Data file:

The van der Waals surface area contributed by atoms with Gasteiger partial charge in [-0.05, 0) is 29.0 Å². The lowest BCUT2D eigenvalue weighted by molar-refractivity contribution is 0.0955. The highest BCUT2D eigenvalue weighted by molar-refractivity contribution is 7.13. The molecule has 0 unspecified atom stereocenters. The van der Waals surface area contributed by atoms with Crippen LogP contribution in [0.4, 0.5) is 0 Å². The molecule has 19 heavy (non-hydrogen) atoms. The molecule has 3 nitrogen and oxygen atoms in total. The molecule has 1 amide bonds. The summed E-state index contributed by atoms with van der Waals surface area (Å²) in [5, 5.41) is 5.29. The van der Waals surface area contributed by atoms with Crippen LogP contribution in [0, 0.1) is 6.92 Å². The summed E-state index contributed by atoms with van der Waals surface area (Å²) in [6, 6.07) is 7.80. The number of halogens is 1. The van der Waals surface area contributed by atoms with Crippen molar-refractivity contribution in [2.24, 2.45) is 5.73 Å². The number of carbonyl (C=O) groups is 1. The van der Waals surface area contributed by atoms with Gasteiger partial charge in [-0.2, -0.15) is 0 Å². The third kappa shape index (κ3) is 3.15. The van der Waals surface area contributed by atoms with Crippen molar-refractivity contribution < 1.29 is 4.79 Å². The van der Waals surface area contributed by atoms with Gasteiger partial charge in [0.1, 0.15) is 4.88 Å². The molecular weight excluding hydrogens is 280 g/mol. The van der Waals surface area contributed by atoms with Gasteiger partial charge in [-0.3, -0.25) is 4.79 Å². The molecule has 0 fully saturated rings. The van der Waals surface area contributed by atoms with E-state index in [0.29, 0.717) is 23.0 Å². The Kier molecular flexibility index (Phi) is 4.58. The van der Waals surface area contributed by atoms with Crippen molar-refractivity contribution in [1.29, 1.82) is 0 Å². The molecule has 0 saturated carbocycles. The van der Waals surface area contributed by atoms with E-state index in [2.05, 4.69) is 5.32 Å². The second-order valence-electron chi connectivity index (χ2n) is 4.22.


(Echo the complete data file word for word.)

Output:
The van der Waals surface area contributed by atoms with Gasteiger partial charge in [-0.05, 0) is 29.0 Å². The lowest BCUT2D eigenvalue weighted by molar-refractivity contribution is 0.0955. The highest BCUT2D eigenvalue weighted by molar-refractivity contribution is 7.13. The molecule has 0 unspecified atom stereocenters. The van der Waals surface area contributed by atoms with Crippen LogP contribution in [0.4, 0.5) is 0 Å². The molecule has 19 heavy (non-hydrogen) atoms. The molecule has 3 nitrogen and oxygen atoms in total. The molecule has 1 amide bonds. The summed E-state index contributed by atoms with van der Waals surface area (Å²) in [5, 5.41) is 5.29. The van der Waals surface area contributed by atoms with Crippen LogP contribution in [0, 0.1) is 6.92 Å². The summed E-state index contributed by atoms with van der Waals surface area (Å²) in [6, 6.07) is 7.80. The number of halogens is 1. The van der Waals surface area contributed by atoms with Crippen molar-refractivity contribution in [2.24, 2.45) is 5.73 Å². The number of carbonyl (C=O) groups is 1. The van der Waals surface area contributed by atoms with Gasteiger partial charge in [-0.2, -0.15) is 0 Å². The third kappa shape index (κ3) is 3.15. The van der Waals surface area contributed by atoms with Crippen molar-refractivity contribution < 1.29 is 4.79 Å². The van der Waals surface area contributed by atoms with Gasteiger partial charge in [0.1, 0.15) is 4.88 Å². The molecular weight excluding hydrogens is 280 g/mol. The van der Waals surface area contributed by atoms with Gasteiger partial charge in [-0.3, -0.25) is 4.79 Å². The molecule has 0 fully saturated rings. The van der Waals surface area contributed by atoms with E-state index in [0.29, 0.717) is 23.0 Å². The Kier molecular flexibility index (Phi) is 4.58. The van der Waals surface area contributed by atoms with Crippen molar-refractivity contribution in [1.29, 1.82) is 0 Å². The molecule has 0 saturated carbocycles. The van der Waals surface area contributed by atoms with E-state index in [2.05, 4.69) is 5.32 Å². The second-order valence-electron chi connectivity index (χ2n) is 4.22.